Charlotte Man Found Guilty For Operating As Money Mule In $2 Million Business Email Compromise Scheme
CHARLOTTE, N.C. – A federal jury convicted Chukwudi Michael Okwara, 40, of Charlotte, for his involvement in a Business Email Compromise (BEC) scheme that defrauded at least six companies of approximately $2 million. William T. Stetzer, Acting U.S. Attorney for the Western District of North Carolina, announced today that Okwara had been convicted at trial of 27 counts of money laundering, false statements to banks, and aggravated identity theft.
A business email compromise scheme, or BEC, is a sophisticated scam, often targeting businesses involved in wire transfer payments. The fraud is carried out by compromising and/or “spoofing” legitimate business email accounts through social engineering or computer intrusion techniques, to cause employees of the victim company (or other individuals involved in legitimate business transactions) to transfer funds to accounts controlled by scammers.
According to trial evidence, witness testimony and documents filed with the court, beginning in November 2018, Okwara, who also goes by “Collins Bird” and “Larry Eugene Coleman,” used fake documents to open multiple money mule bank accounts. Money mule bank accounts are accounts used by fraudsters as a pass-through means of moving fraudulently obtained funds. As trial evidence established, Okwara used the money mule accounts to receive and launder the proceeds of BEC scams perpetrated on at least six victim companies totaling $2 million. According to evidence presented at trial, the money mule accounts opened by Okwara were initially funded with relatively small deposits. Victims of the BEC schemes located throughout the United States were then tricked by scammers to wire large amounts of funds into these accounts. Within days of receipt of the fraudulent wires, Okwara used false and stolen identities and conducted financial transactions with the fraudulently obtained proceeds in order to conceal their origins, including to make large cash withdrawals, purchase official checks, and send wires to other bank accounts under his control.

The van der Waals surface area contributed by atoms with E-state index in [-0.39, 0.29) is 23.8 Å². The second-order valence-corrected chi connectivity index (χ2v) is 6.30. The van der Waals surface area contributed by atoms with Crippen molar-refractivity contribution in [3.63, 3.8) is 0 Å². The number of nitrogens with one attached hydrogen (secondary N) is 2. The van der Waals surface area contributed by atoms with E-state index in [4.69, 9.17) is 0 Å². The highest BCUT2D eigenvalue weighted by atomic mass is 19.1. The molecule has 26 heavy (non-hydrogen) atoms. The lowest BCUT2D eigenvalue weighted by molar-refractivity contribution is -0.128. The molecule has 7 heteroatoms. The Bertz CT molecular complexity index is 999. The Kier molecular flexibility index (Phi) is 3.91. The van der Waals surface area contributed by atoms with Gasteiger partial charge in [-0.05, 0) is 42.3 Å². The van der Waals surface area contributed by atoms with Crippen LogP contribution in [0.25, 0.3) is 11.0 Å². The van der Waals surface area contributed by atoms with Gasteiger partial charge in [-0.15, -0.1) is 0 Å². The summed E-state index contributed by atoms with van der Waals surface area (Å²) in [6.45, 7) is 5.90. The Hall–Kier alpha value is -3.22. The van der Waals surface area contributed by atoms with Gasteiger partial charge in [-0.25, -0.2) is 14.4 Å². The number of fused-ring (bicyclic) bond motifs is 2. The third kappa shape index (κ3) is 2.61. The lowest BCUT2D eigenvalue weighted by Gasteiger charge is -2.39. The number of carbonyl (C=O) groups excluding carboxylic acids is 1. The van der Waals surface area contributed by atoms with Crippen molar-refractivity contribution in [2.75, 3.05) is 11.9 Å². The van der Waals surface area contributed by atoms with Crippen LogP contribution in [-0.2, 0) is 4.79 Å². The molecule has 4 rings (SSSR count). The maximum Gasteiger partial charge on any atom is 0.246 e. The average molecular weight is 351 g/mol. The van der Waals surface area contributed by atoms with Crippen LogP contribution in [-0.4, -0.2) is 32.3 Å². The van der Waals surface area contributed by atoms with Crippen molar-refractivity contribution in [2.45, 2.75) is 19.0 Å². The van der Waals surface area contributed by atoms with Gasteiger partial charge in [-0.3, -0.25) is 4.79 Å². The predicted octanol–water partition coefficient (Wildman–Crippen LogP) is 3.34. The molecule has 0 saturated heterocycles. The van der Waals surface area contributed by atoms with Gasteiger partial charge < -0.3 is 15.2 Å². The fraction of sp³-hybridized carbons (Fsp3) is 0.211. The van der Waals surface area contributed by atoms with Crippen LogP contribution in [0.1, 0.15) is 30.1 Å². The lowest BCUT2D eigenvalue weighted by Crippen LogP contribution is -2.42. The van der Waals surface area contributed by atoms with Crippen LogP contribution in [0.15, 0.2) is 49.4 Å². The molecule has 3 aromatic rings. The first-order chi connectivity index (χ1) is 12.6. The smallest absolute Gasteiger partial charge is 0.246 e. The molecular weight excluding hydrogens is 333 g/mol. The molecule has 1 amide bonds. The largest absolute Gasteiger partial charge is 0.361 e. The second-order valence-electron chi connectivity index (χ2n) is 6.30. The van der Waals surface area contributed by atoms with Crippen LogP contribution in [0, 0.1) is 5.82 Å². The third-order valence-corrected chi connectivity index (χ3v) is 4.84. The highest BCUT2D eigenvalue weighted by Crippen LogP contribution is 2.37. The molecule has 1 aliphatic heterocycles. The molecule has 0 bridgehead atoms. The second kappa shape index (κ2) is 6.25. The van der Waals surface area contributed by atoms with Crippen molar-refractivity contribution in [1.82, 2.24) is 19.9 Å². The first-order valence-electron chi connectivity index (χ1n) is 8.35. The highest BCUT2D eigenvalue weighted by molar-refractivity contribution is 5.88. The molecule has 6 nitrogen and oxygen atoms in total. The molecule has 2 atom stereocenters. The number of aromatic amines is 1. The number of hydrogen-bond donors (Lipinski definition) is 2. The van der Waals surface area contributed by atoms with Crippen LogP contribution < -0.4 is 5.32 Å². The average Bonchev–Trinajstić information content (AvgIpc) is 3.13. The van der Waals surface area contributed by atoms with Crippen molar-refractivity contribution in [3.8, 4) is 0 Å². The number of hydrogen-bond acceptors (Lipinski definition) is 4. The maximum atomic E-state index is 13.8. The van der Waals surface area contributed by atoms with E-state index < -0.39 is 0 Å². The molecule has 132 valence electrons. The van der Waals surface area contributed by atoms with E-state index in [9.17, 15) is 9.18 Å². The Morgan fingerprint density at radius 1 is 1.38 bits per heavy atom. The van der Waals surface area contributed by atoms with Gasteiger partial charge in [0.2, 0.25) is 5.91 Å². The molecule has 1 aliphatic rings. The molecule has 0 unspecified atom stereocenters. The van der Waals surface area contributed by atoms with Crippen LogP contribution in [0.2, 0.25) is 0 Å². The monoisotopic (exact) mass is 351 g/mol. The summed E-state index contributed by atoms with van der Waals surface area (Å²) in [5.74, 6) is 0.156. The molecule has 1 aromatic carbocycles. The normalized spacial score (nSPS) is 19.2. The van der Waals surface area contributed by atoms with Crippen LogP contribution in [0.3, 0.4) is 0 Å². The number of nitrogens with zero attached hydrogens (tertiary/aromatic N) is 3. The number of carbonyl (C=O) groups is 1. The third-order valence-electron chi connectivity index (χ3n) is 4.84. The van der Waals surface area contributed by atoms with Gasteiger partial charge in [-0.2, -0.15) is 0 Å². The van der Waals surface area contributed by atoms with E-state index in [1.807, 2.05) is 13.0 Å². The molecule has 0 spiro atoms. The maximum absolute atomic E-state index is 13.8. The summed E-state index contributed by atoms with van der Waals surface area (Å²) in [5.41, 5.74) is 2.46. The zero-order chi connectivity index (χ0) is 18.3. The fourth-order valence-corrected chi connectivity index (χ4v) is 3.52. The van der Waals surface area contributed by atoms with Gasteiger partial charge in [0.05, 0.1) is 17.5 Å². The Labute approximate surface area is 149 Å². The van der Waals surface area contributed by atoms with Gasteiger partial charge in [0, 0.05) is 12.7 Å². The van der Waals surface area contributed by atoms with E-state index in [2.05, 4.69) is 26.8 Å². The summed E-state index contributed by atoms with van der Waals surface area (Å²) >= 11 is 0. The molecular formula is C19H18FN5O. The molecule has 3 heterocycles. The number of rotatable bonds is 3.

Okwara’s money laundering convictions carry a maximum sentence of 20 years and a $500,000 fine per count; the five counts of conducting financial transactions with illegal proceeds carry a maximum prison sentence of 10 years and a $250,000 fine per count; the two counts of submitting false documents to banks carry a maximum prison term of 30 years and a $1,000,000 fine per count; and the two counts of aggravated identity theft carry a mandatory minimum sentence of two years in prison, per count, to be served consecutively to any other sentence imposed.
Okwara is currently in federal custody. A sentencing date has not been set.
In making today’s announcement, Acting U.S. Attorney Stetzer commended the investigating efforts of the U.S. Postal Inspection Service and the Charlotte-Mecklenburg Police Department.
Assistant United States Attorneys Matthew Warren and Mark T. Odulio, of the U.S. Attorney’s Office in Charlotte, are prosecuting the case.
Department of Justice
Office of the U.S. Attorney
Western District of North Carolina